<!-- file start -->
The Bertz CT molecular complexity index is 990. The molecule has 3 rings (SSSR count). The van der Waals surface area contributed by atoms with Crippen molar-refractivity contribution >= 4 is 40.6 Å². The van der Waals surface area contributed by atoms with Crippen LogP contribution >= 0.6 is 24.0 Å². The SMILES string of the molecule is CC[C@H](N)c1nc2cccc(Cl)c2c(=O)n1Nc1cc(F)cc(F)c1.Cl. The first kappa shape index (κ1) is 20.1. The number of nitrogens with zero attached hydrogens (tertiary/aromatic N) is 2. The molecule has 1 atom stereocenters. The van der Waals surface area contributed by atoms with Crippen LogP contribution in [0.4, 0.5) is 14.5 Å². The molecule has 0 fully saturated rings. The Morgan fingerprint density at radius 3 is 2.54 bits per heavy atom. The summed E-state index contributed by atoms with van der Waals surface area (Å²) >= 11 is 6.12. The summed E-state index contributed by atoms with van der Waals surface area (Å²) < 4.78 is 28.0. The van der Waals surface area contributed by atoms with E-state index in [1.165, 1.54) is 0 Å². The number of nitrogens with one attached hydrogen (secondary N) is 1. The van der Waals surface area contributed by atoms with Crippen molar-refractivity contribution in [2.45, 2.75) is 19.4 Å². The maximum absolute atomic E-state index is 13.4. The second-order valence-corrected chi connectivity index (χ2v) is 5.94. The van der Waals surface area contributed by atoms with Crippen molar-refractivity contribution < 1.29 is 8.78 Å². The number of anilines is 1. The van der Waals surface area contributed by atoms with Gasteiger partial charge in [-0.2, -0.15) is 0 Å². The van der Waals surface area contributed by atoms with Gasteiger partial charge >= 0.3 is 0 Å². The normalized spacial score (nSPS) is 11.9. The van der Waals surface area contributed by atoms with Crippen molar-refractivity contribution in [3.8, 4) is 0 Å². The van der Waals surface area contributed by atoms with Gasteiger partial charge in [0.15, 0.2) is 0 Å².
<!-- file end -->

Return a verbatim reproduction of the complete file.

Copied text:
The Bertz CT molecular complexity index is 990. The molecule has 3 rings (SSSR count). The van der Waals surface area contributed by atoms with Crippen molar-refractivity contribution >= 4 is 40.6 Å². The van der Waals surface area contributed by atoms with Crippen LogP contribution >= 0.6 is 24.0 Å². The SMILES string of the molecule is CC[C@H](N)c1nc2cccc(Cl)c2c(=O)n1Nc1cc(F)cc(F)c1.Cl. The first kappa shape index (κ1) is 20.1. The number of nitrogens with zero attached hydrogens (tertiary/aromatic N) is 2. The molecule has 1 atom stereocenters. The van der Waals surface area contributed by atoms with Crippen LogP contribution in [0.4, 0.5) is 14.5 Å². The molecule has 0 fully saturated rings. The Morgan fingerprint density at radius 3 is 2.54 bits per heavy atom. The summed E-state index contributed by atoms with van der Waals surface area (Å²) >= 11 is 6.12. The summed E-state index contributed by atoms with van der Waals surface area (Å²) < 4.78 is 28.0. The van der Waals surface area contributed by atoms with E-state index in [1.165, 1.54) is 0 Å². The number of nitrogens with one attached hydrogen (secondary N) is 1. The van der Waals surface area contributed by atoms with Crippen molar-refractivity contribution in [2.45, 2.75) is 19.4 Å². The maximum absolute atomic E-state index is 13.4. The second-order valence-corrected chi connectivity index (χ2v) is 5.94. The van der Waals surface area contributed by atoms with Crippen molar-refractivity contribution < 1.29 is 8.78 Å². The number of anilines is 1. The van der Waals surface area contributed by atoms with Gasteiger partial charge in [-0.2, -0.15) is 0 Å². The van der Waals surface area contributed by atoms with Gasteiger partial charge >= 0.3 is 0 Å². The normalized spacial score (nSPS) is 11.9. The van der Waals surface area contributed by atoms with Crippen molar-refractivity contribution in [3.8, 4) is 0 Å². The van der Waals surface area contributed by atoms with Gasteiger partial charge in [0.15, 0.2) is 0 Å².